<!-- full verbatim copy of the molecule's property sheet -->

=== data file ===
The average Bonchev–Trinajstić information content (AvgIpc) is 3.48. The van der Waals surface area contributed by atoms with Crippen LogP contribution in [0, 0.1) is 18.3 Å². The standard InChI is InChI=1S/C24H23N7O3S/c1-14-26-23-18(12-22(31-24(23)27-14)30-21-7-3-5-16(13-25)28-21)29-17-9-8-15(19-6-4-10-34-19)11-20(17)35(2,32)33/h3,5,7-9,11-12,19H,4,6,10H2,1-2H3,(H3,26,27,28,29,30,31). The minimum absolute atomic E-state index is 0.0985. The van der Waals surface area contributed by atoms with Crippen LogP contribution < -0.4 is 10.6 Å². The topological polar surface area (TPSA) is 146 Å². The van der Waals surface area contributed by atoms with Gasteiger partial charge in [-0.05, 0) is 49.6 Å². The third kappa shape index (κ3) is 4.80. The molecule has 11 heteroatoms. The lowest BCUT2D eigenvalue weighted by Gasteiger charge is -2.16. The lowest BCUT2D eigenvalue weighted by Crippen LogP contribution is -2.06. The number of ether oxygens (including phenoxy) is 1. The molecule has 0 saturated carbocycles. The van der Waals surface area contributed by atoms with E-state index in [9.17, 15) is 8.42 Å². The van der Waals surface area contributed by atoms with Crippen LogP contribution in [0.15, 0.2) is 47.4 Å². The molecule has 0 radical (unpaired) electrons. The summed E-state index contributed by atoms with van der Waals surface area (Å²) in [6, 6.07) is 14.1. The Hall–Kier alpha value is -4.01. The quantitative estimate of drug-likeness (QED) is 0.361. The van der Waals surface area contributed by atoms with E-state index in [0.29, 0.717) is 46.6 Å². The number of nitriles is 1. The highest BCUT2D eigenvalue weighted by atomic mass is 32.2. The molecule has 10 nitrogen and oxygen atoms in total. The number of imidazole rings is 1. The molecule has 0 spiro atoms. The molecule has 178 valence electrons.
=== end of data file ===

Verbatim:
The average Bonchev–Trinajstić information content (AvgIpc) is 3.48. The van der Waals surface area contributed by atoms with Crippen LogP contribution in [0, 0.1) is 18.3 Å². The standard InChI is InChI=1S/C24H23N7O3S/c1-14-26-23-18(12-22(31-24(23)27-14)30-21-7-3-5-16(13-25)28-21)29-17-9-8-15(19-6-4-10-34-19)11-20(17)35(2,32)33/h3,5,7-9,11-12,19H,4,6,10H2,1-2H3,(H3,26,27,28,29,30,31). The minimum absolute atomic E-state index is 0.0985. The van der Waals surface area contributed by atoms with Crippen LogP contribution < -0.4 is 10.6 Å². The topological polar surface area (TPSA) is 146 Å². The van der Waals surface area contributed by atoms with Gasteiger partial charge in [-0.05, 0) is 49.6 Å². The third kappa shape index (κ3) is 4.80. The molecule has 11 heteroatoms. The lowest BCUT2D eigenvalue weighted by Gasteiger charge is -2.16. The lowest BCUT2D eigenvalue weighted by Crippen LogP contribution is -2.06. The number of ether oxygens (including phenoxy) is 1. The molecule has 0 saturated carbocycles. The van der Waals surface area contributed by atoms with E-state index in [9.17, 15) is 8.42 Å². The van der Waals surface area contributed by atoms with Crippen LogP contribution in [0.15, 0.2) is 47.4 Å². The molecule has 0 radical (unpaired) electrons. The summed E-state index contributed by atoms with van der Waals surface area (Å²) in [6, 6.07) is 14.1. The Hall–Kier alpha value is -4.01. The quantitative estimate of drug-likeness (QED) is 0.361. The van der Waals surface area contributed by atoms with E-state index in [0.29, 0.717) is 46.6 Å². The number of nitriles is 1. The highest BCUT2D eigenvalue weighted by atomic mass is 32.2. The molecule has 10 nitrogen and oxygen atoms in total. The number of imidazole rings is 1. The molecule has 0 spiro atoms. The molecule has 178 valence electrons.